COVID-19 In Indoor Environments And Five Ways To Use Ultraviolet C Light

Ultraviolet light disinfection can be used ina variety of ways to decontaminate air, surfaces, or water.

Since more and more research studies point out that COVID-19 spreads through indoor air, researchers are looking to use ultraviolet C technology as an air disinfectant.

The disinfectant effect of the UVC light will depend on various factors, including the position of the lamp(s), shadowed areas, and the type of microorganism that is targeted.

Luckily, the novel coronavirus Sars-Cov-2 is relatively easy to inactivate, compared with other viruses or bacteria.

Here are the top 5 ways to use UVC light as an air disinfectant

  1. In-duct and cooling coil systems

 For in-duct and cooling coil systems, the UVC lamps are placed either in the ductwork or in the exhaust for air disinfection. As the air passes, the UV lamps disinfect the cooling coils and therefore prevent mold and bacterial growth and clean the air.

How effective is this strategy? This technology is most useful to decrease infections in buildings that use this mechanical system to circulate the air. It has limited efficacy if used to clean air. UVC disinfection depends on the airflow rates, the UVC-dose, where the lamps are placed. It is also essential to remove the dust on the lights using a dust filter and regularly inspect the system.

2. Upper room

For air disinfection with UVC, the lamps can be placed on walls or ceilings. Shielding or baffles direct irradiation helps minimize exposure in the lower part of the rooms if there are people. The upward airflow helps the air in the place get exposed to UVC light and therefore disinfected.

How effective is this strategy? Upper disinfection room with UVC as an air disinfectant had been used in hospitals, correction facilities, and other environments. It was effective in reducing the spread of infections. It could be an excellent choice for crowded places like lobbies and hallways. Mechanical ventilation further helps move the airflow in the upper room. UVC disinfection depends on the number and location of the UVC lamps and reflectivity of the walls and ceilings.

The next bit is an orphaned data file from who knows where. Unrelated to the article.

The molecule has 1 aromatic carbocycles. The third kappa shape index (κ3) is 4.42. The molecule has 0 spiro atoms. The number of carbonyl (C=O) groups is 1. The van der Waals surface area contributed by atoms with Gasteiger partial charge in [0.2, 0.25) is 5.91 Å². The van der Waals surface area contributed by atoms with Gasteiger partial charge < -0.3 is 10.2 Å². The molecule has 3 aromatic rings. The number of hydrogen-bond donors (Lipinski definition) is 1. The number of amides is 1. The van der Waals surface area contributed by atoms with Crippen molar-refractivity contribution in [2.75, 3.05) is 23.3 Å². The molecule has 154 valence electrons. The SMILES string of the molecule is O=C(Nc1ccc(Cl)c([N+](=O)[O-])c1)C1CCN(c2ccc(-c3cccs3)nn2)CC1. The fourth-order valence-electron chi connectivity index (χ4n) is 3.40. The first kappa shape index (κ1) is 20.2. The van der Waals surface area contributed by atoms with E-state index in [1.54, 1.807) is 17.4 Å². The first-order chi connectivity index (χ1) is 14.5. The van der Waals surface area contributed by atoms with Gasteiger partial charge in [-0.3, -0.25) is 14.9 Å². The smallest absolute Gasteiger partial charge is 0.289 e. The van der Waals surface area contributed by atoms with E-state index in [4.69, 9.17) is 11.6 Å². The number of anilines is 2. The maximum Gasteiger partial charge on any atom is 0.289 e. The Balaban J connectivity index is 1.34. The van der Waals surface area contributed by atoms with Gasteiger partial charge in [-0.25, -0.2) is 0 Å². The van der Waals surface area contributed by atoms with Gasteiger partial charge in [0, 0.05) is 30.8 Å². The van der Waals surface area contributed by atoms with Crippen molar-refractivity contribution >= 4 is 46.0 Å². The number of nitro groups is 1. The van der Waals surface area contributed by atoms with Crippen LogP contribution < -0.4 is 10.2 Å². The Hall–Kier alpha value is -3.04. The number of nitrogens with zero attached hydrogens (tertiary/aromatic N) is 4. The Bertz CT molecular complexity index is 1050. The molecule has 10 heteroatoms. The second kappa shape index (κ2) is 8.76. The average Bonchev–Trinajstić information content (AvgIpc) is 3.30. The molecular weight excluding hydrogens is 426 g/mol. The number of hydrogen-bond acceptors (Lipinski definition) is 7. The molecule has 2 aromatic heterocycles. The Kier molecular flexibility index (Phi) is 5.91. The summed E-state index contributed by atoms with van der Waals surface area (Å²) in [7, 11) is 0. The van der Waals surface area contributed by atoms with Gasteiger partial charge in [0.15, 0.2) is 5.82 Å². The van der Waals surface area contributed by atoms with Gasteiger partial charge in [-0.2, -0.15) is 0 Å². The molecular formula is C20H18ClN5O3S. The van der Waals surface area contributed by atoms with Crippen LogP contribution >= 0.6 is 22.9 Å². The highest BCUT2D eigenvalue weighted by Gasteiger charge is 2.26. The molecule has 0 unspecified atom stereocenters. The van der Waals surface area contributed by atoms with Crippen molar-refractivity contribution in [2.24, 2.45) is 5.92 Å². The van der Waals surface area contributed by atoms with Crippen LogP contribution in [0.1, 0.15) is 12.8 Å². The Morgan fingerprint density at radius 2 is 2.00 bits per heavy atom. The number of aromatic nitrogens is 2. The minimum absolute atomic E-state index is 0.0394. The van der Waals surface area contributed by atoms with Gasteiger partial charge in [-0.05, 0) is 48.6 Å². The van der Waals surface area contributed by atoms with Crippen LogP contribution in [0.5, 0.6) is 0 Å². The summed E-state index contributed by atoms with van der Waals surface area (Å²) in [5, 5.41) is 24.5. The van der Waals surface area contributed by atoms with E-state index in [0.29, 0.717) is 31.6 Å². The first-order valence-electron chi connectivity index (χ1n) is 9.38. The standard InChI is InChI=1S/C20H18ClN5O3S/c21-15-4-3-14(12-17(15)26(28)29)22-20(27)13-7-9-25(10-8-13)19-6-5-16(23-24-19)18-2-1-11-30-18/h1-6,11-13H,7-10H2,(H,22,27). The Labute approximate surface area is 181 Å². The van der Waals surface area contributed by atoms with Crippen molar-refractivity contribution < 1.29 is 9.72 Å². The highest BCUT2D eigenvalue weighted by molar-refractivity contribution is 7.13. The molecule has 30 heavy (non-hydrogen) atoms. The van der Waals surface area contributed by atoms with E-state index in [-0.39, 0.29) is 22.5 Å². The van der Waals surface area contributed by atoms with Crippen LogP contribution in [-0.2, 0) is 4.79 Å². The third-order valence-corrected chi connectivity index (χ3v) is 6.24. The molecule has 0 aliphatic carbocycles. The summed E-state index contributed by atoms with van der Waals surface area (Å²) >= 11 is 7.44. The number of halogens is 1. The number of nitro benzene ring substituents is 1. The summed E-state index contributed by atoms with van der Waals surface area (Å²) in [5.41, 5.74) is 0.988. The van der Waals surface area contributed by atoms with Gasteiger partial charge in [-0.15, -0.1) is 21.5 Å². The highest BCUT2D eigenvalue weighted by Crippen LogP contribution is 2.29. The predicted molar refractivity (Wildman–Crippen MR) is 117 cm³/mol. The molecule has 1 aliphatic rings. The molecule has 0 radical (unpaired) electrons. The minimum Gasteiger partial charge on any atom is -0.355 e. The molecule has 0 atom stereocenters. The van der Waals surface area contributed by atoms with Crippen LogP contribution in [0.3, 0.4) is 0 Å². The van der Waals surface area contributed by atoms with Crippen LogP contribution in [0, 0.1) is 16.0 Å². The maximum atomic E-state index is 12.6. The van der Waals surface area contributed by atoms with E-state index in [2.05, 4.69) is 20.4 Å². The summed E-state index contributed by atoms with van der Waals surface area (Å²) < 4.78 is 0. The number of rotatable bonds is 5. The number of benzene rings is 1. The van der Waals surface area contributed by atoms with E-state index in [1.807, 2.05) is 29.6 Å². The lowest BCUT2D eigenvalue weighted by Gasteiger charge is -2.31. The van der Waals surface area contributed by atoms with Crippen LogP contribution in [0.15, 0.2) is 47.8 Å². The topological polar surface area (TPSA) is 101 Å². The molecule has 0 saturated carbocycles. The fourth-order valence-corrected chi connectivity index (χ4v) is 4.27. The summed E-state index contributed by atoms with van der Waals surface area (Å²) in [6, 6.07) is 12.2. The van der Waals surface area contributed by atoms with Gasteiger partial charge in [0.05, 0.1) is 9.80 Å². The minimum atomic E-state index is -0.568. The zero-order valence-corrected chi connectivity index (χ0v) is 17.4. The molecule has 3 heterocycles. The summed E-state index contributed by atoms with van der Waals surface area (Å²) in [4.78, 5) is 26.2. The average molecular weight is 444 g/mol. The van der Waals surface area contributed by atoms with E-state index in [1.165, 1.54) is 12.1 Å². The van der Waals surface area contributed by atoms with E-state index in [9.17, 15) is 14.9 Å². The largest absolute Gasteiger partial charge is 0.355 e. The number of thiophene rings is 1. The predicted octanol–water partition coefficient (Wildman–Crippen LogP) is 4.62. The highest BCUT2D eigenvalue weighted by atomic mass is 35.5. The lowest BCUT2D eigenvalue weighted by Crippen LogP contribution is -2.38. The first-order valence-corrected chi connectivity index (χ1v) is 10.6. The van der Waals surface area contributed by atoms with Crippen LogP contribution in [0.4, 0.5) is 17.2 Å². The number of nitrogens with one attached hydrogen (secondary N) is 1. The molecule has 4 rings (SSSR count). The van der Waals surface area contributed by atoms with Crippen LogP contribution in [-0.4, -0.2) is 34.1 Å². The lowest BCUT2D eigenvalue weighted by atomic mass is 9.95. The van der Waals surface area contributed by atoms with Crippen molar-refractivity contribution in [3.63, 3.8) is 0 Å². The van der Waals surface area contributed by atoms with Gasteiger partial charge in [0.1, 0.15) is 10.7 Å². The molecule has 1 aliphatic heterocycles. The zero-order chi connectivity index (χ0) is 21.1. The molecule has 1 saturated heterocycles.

3. Lower room

Ultraviolet light disinfection is based on UVC lamps that are placed in the lower parts of the room, at about 30-60 cm, with shielding directing the light towards the floor.

How effective is this strategy? This method provides disinfection to the floor by reducing the microbial count on the ground. It would be a great choice to disinfect sports venues or building entrances. Should be used cautiously in areas where children play.

4. UVC barriers

Ultraviolet light disinfection is made using UV lamps that are placed above doorways.

How effective is this strategy? This technology can be valuable if the air that passes between rooms has to be disinfected and in hospitals. It can be risky if people pass below these unshielded UVC lamps, which is best used outside the business hours. 

 5. Recirculation or air cleaning UVC units

Ultraviolet light disinfection is achieved through stand-alone or mounted UVC units that draw the air through the system and expel disinfected air when passed through the UVC lamps. 

How effective is this strategy? This method offers targeted air disinfection in small, well-ventilated areas. The disinfection depends on how large the room is, the exposure time, and the rate of air changes due to ventilation. It has limited use in large spaces.

Let’s work together to stop the spread of COVID-19 in indoor environments. Email us today to discuss the best option for your needs.

https://ncceh.ca/sites/default/files/COVID-19%20in%20indoor%20environments%20%E2%80%94%20Air%20and%20surface%20disinfection%20measures%20Jul%2027%20final%20in%20Template.pdf

 

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